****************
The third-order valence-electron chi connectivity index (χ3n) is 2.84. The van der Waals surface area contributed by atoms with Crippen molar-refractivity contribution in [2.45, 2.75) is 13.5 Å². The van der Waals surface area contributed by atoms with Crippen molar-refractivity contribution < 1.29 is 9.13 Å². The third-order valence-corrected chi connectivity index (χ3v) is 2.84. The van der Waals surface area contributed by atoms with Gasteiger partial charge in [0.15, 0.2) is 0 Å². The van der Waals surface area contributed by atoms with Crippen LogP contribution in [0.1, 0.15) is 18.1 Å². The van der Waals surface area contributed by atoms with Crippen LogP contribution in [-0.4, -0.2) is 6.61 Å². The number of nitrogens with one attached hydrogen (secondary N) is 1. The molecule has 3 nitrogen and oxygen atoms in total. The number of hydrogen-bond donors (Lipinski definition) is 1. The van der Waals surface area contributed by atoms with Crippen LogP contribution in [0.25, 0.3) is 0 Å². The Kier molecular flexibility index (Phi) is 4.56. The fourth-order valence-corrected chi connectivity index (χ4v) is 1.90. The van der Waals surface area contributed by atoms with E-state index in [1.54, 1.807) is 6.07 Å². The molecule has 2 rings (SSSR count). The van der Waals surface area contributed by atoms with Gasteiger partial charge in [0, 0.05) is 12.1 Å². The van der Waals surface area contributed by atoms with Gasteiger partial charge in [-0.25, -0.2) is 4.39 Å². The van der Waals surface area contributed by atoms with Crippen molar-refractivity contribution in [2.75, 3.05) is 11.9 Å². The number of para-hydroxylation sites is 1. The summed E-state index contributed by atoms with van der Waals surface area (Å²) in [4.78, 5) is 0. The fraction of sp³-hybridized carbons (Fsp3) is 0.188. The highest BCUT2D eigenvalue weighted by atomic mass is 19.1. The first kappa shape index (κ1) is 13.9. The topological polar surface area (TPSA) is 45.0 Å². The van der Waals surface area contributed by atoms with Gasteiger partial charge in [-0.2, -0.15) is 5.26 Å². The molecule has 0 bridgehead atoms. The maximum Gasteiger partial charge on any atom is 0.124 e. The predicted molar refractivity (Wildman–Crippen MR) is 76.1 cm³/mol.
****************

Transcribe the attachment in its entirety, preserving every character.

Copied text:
The third-order valence-electron chi connectivity index (χ3n) is 2.84. The van der Waals surface area contributed by atoms with Crippen molar-refractivity contribution in [2.45, 2.75) is 13.5 Å². The van der Waals surface area contributed by atoms with Crippen molar-refractivity contribution < 1.29 is 9.13 Å². The third-order valence-corrected chi connectivity index (χ3v) is 2.84. The van der Waals surface area contributed by atoms with Gasteiger partial charge in [0.15, 0.2) is 0 Å². The van der Waals surface area contributed by atoms with Crippen LogP contribution in [0.1, 0.15) is 18.1 Å². The van der Waals surface area contributed by atoms with Crippen LogP contribution in [-0.4, -0.2) is 6.61 Å². The number of nitrogens with one attached hydrogen (secondary N) is 1. The molecule has 3 nitrogen and oxygen atoms in total. The number of hydrogen-bond donors (Lipinski definition) is 1. The van der Waals surface area contributed by atoms with Crippen LogP contribution in [0.25, 0.3) is 0 Å². The Kier molecular flexibility index (Phi) is 4.56. The fourth-order valence-corrected chi connectivity index (χ4v) is 1.90. The van der Waals surface area contributed by atoms with E-state index in [1.54, 1.807) is 6.07 Å². The molecule has 2 rings (SSSR count). The van der Waals surface area contributed by atoms with Gasteiger partial charge in [0, 0.05) is 12.1 Å². The van der Waals surface area contributed by atoms with Gasteiger partial charge in [-0.25, -0.2) is 4.39 Å². The van der Waals surface area contributed by atoms with Crippen molar-refractivity contribution in [2.75, 3.05) is 11.9 Å². The number of para-hydroxylation sites is 1. The summed E-state index contributed by atoms with van der Waals surface area (Å²) in [4.78, 5) is 0. The fraction of sp³-hybridized carbons (Fsp3) is 0.188. The highest BCUT2D eigenvalue weighted by atomic mass is 19.1. The first kappa shape index (κ1) is 13.9. The topological polar surface area (TPSA) is 45.0 Å². The van der Waals surface area contributed by atoms with Gasteiger partial charge in [-0.2, -0.15) is 5.26 Å². The molecule has 0 bridgehead atoms. The maximum Gasteiger partial charge on any atom is 0.124 e. The predicted molar refractivity (Wildman–Crippen MR) is 76.1 cm³/mol.